a sorry delusion that ultimately abandons those who believe in it, dropping
them painfully into the hard hopelessness of cruel reality.

Finally, in "Normalcy", hope plays a role as a coping mechanism, a buffer
that helps us bear not facing horrible realities and possibilities. We
"hope" those situations will get handled by someone somehow, because we
don't feel we can put effective attention on them. This is the kind of hope
most people seem to long for and hold on to, because there really is too
much out there for any one person to deal with, especially with family,
bills, a job (if you're lucky), and all the rest of it. In "Normalcy" hope
is a way to not have to think about things, which makes it frail when
crises continue to impinge ever more intensely on our awareness, forcing us
willy nilly out of the seeming security of "Normalcy" into other parts of
this response map.
So What?

There's more to all this of course, even if we take what's here as useful.
At the very least it can all be deepened and explored further, and there
are probably responses I've overlooked.

But this picture covers a wide range of my own responses to existential
threats like extreme climate change, as well as most of the responses I see
and hear around me. And since I personally find it an interesting way to
track my own tendencies as I face the unthinkable, I thought I'd share it
on the chance that you, too, might resonate with it. One of its special
qualities, for me, is that it gives me a modicum of distance from the whole
drama, allowing me the healing equanimity of witnessing my own inner
dynamics and realizing they are probably shared by many other people.

I might say that my goal with all this is to help myself and others move
into the upper quadrants, away from denial, despair and rage into greater
life, peace, meaning, and impact. That's clearly a good intention and is
for sure part of why I'm sharing it.

However, under the influence of Miki Kashtan and others, I also view all
these diverse responses as - in themselves - legitimate expressions of life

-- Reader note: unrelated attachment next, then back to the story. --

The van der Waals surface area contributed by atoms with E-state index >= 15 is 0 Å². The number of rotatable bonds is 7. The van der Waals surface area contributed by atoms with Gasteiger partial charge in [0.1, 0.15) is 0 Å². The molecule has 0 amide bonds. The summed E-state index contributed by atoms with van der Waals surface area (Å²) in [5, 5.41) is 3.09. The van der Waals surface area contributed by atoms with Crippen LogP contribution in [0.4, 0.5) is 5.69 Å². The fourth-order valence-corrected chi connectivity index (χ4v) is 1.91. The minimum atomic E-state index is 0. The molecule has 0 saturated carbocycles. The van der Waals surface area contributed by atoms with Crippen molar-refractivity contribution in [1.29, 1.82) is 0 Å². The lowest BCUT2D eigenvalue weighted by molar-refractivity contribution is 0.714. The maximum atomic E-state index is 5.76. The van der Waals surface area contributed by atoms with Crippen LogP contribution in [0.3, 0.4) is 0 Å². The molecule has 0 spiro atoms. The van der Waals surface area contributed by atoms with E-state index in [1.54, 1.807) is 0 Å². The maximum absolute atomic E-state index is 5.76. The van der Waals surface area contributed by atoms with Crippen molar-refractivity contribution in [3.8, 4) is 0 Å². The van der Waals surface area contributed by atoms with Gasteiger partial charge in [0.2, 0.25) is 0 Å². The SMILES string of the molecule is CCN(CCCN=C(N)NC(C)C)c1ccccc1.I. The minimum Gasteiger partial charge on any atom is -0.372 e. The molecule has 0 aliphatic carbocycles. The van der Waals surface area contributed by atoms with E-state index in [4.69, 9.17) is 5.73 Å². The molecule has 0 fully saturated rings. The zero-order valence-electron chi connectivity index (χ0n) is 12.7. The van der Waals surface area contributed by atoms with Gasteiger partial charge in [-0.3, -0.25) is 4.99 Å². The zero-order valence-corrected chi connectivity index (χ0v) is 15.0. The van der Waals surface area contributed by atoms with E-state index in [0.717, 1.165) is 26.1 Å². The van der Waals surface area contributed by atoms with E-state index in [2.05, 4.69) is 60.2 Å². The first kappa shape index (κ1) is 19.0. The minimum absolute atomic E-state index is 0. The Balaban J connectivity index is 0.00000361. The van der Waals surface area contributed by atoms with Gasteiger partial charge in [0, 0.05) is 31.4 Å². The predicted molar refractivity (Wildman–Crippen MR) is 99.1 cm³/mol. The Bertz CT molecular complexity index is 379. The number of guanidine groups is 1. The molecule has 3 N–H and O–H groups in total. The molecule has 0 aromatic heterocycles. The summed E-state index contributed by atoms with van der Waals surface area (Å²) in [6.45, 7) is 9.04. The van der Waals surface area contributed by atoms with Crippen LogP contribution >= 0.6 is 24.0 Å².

energy and human caring in the face of truly profound challenges. Joanna
Macy, in particular, has noted how despair and rage are manifestations of
frustrated caring, and that working through them with others can free our
caring into positive collective action.

This latter understanding can increase our compassion for everyone as we
find ourselves and others pulled through these manifestations of frustrated
or free-flowing care. So while I think it is good to strive to make things
better - something I've done all my life - I am learning that it is also
very healthy and necessary to come to terms with What Is, inside and around
us - to be real and authentic about what is happening.

As we try to move beyond denial by courageously facing disturbing social
and environmental realities, we can realize that compassion and empathy -
solid pathways to move beyond denial of the *emotional* realities involved
in the crises we face - are essential aspects of that evolutionary journey
we're all on together.

If we can truly do these things well together, we will have enhanced and
served life honorably and wisely, regardless of what happens to us and
everything we cherish as the future unfolds. And if we happen to be able,
at the same time, to play effective roles in helping life on earth find an
even more flourishing way to persist in greater harmony, I think that is a
true abundance of icing on a very, very big cake we can present to our
great great grandchildren and to the living planetary Mother we share.


   - Note: Challenges that could trigger "the possible end of civilization
   or the human race" are what some theorists are calling "existential risks,
   threats or challenges". I use that concept in this post, especially in the
   context of possible extreme global heating and climate chaos making earth
   uninhabitable for us and many other complex organisms. Many other
   existential risks have been explored, for example in these lists:

[image: ***]